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FTSE100 outperforms, as European markets struggle for gains

European markets have struggled for gains today, although they are off their lows of the day, as the pressure from higher short- and long-term yields, keeps investors cautious about the effect of higher rates might have on margins.


The added factor of the ongoing uncertainty unfolding in the Middle East isn’t helping either, although the FTSE100 is outperforming due to strong performance in the health care and energy sectors, along with a slightly weaker pound.

AstraZenecashares are gaining after getting a broker price upgrade, while also benefitting from a tailwind from sector peer Johnson & Johnson in the US who upgraded their full year sales view.

BP and Shell are also higher on expectations of higher for longer energy prices.  

Rolls-Roycealso looks set for a positive finish after a choppy day, the shares have more than doubled year to date as the turnaround plan set in motion by previous CEO Warren East and carried on by new CEO Tufan Erginbilgic has continued apace.

Today the aerospace and defence business announced further measures to streamline operations as it looks to reduce the global headcount from 42,000 by between 2,000 and 2,500, with the focus on the core business, with engineering technology and safety being rolled up into one division.

St. James Place shares have slipped back further today, having been clobbered over the past week on concerns about how the latest FCA rules on consumer duty could affect its business model.

Today’s Q3 numbers have seen the wealth manager report net inflows of £910m falling short of forecasts and down 58% year on year. The company went on to say that there would be a hit to its revised charging structure, which it estimates could cost about £150m between 2023 and 2025, and this is acting as a drag.


US markets opened slightly lower after better-than-expected September retail sales, which came in well above forecasts, rising by 0.7%, while August was revised up to 0.8%. This resilience has put upward pressure on yields, as markets start to price in the prospect of one more rate hike, with the 2-year yield looking to retest the September peaks at 5.2%, while the 10-year yield has pushed back to 4.8%.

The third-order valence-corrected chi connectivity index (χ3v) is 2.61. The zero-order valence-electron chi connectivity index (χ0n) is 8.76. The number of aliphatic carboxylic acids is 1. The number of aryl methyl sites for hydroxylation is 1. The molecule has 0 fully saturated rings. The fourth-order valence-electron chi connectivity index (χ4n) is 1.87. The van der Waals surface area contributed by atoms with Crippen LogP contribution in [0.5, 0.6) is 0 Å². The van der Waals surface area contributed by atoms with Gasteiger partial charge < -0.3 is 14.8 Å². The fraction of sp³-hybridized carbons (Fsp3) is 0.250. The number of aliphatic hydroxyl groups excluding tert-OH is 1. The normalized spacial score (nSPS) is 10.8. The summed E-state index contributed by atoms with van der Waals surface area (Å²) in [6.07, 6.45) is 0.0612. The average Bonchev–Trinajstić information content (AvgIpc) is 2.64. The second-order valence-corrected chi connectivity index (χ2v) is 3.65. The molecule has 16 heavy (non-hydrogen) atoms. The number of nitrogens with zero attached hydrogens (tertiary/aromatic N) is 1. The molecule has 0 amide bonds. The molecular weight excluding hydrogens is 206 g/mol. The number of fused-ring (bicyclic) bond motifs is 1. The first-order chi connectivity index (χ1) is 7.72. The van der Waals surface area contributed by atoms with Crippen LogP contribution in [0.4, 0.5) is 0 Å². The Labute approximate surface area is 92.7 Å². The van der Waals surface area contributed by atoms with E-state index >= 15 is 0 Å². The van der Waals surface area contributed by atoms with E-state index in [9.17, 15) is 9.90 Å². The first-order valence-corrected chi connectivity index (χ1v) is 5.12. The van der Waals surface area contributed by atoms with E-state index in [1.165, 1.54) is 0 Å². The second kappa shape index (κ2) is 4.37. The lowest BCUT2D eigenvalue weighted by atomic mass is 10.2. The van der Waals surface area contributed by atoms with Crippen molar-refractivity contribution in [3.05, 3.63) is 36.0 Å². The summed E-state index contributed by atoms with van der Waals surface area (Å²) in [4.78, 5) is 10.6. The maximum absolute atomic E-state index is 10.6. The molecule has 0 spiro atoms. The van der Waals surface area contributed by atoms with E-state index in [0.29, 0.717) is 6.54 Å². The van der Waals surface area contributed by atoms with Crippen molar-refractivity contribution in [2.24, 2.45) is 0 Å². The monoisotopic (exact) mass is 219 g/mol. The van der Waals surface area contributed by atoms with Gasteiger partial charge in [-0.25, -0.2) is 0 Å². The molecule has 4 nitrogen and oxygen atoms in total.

On the earnings front we’ve seen the release of the latest set of numbers from the big US banks.

It’s not been a great year share price wise for Goldman Sachs with the shares languishing close to their lows of the year. Their Q2 numbers were disappointing with profits falling short of market expectations, falling 58% due to a $584m impairment tied to its GreenSky operation while there was also a $485m in respect of real estate write-downs. Last week Goldman Sachs finally bit the bullet on GreenSky, agreeing a deal to sell it to a private equity group which they said would impact today’s Q3 numbers. Today’s Q3 profits came in at $5.47c a share, a fall of % from last year’s $8.25c a share. Q3 revenues also declined slipping to $11.82bn, however this was still ahead of expectations. On the plus side there was an improvement in its equities division, which grew revenues by 8% from last year, as did investment banking. FICC revenues slowed modestly by 6% to $3.38bn. The bank set aside $7m in respect of credit losses.

With the shares close to their lowest levels since October 2020 the Bank of America share price has been on a slow slide lower since the bank released its Q2 results back in July. The decline in the share price has come about despite a positive set of Q2 results which saw the bank report a 19% rise in profits. Today’s Q3 numbers have been similarly positive with revenues of $25.17bn, a rise of 3% from last year, while profits increased 10% to $0.90 per share, or $7.8bn. This time we have seen a positive response, helped by a strong performance in its global markets division which saw sales and trading revenue increase by 8% to $4.4bn, with both FICC and equities trading revenue seeing solid growth, helping to generate a return of $1.2bn.